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My question concerns the following three hazards: earthquakes, hurricanes and drought.

In terms of spatial extent (wide spread, limited), I believe that earthquakes generally have the most limited spatial extent of the three, followed by hurricanes. However, I am unsure about droughts. I assume that they have the largest spatial extent of the three, but would anyone be able to give an explanation as to why?

With regard to their predictability (hazard assessment), I would say that the order (from most predictable to least) would be:

  1. Hurricanes
  2. Drought
  3. Earthquakes

Hurricanes as past trends can be assessed and there are specific conditions that are required for a hurricane to form (e.g. between 5, 20 degrees from equator).

I am less sure about prediction methods for droughts, but I assume that precipitation levels can be monitored, etc.

Lastly, I am aware that historic trends can be assessed for earthquakes and the general areas that will be affected can be predicted, however it is difficult to predict where the earthquake will occur along the fault line and the magnitude (I am aware that there are numerous questions on the predictability of earthquakes)

I would love it if you could share your thoughts in terms of how you would order the hazards and why.

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Drought is not comparable to earthquakes and hurricanes because of the difference in time scale involved. We can generally consider earthquakes and hurricanes to be discrete events at a point in time. Drought, however, has a significant and variable time component. For example, you might consider a year of severely below average rainfall to be a drought but there are also multi-year droughts with prolonged periods of low rainfall. Descriptively, you can plot the average rainfall for an area along with the cumulative deviation from the average to see the trends. Even that should be used with caution - one year of very high rainfall may have a big effect on the deviation from the mean but won't really help rain-fed agriculture in subsequent low years. Here is a guide to the different definitions of drought.

The probability of a hurricane hitting the eastern United States in the next decade probably approaches 1.0 but to narrow that down to specific cities is more difficult. Once one has formed, the meteorologists are getting very good at predicting where it will make landfall. In between, the probability of a hurricane striking a particular city in a given year is low.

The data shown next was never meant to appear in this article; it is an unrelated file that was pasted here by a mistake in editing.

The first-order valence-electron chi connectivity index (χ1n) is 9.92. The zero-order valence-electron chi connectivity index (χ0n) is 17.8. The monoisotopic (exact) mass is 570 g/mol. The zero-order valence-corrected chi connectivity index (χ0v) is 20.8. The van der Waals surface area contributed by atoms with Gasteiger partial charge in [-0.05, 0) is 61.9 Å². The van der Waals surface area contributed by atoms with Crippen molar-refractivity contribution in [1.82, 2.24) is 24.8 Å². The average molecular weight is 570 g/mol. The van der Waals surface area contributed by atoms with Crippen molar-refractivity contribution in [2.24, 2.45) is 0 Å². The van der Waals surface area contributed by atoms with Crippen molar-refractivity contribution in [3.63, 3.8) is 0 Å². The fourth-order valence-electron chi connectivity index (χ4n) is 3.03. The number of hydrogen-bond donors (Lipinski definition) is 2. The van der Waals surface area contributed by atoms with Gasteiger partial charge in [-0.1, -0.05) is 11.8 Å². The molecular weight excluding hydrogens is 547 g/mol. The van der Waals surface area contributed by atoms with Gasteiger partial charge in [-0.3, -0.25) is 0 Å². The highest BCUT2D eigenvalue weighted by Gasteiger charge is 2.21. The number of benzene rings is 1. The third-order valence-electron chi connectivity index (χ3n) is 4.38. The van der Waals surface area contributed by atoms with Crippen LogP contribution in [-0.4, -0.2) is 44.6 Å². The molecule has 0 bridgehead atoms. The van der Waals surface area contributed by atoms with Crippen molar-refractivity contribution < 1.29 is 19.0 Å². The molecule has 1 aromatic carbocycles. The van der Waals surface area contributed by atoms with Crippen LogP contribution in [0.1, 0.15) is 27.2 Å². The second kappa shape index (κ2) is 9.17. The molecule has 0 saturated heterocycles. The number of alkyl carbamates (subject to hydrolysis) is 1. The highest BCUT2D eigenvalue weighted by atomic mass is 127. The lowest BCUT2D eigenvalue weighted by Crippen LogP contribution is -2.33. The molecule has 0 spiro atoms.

With regards to earthquakes, there are many known faults where measurements indicate a high probability for a large earthquake. However, the timing may be within hundreds or thousands of years. We can predict where but not when.

These are all different ways of looking at prediction that illustrate the considerations in how we think about 'prediction'. Ranking them is comparing apples to oranges.

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One can't order these hazards without being much more precise. What energy threshold do you regard as an earthquake? There is micro-sismicity over most of ther planet for most of the time. The area affected deceases as the magnitude gets larger. And what do you regard as the spatial extent? The slippage footprint, or the area suffering some event magnitude? (difficult to define).

Likewise drought can be defined many different ways. Days without any rain? Days above a particular rain threshold? Days in which evapotranspiration exceeds precipitation? Days above a particular crop wilting point? Do you bring temperature into the equation? Moreover, in these days of climate change, falling water tables,and increasing frequency / intensity of El Nino, the area potentially affected by drought is evolving, so we need to be clear about the time period in our definition.

The area potentially affected by hurricanes varies on each continent, and requires global climatic modelling to define. The oceanic area in which hurricanes can develop has been discussed previously in the Earth Science stack exchange, but the single most important factor is the area with a sea surface temperature of >27 deg C. This is also a variable in these times of climate change.

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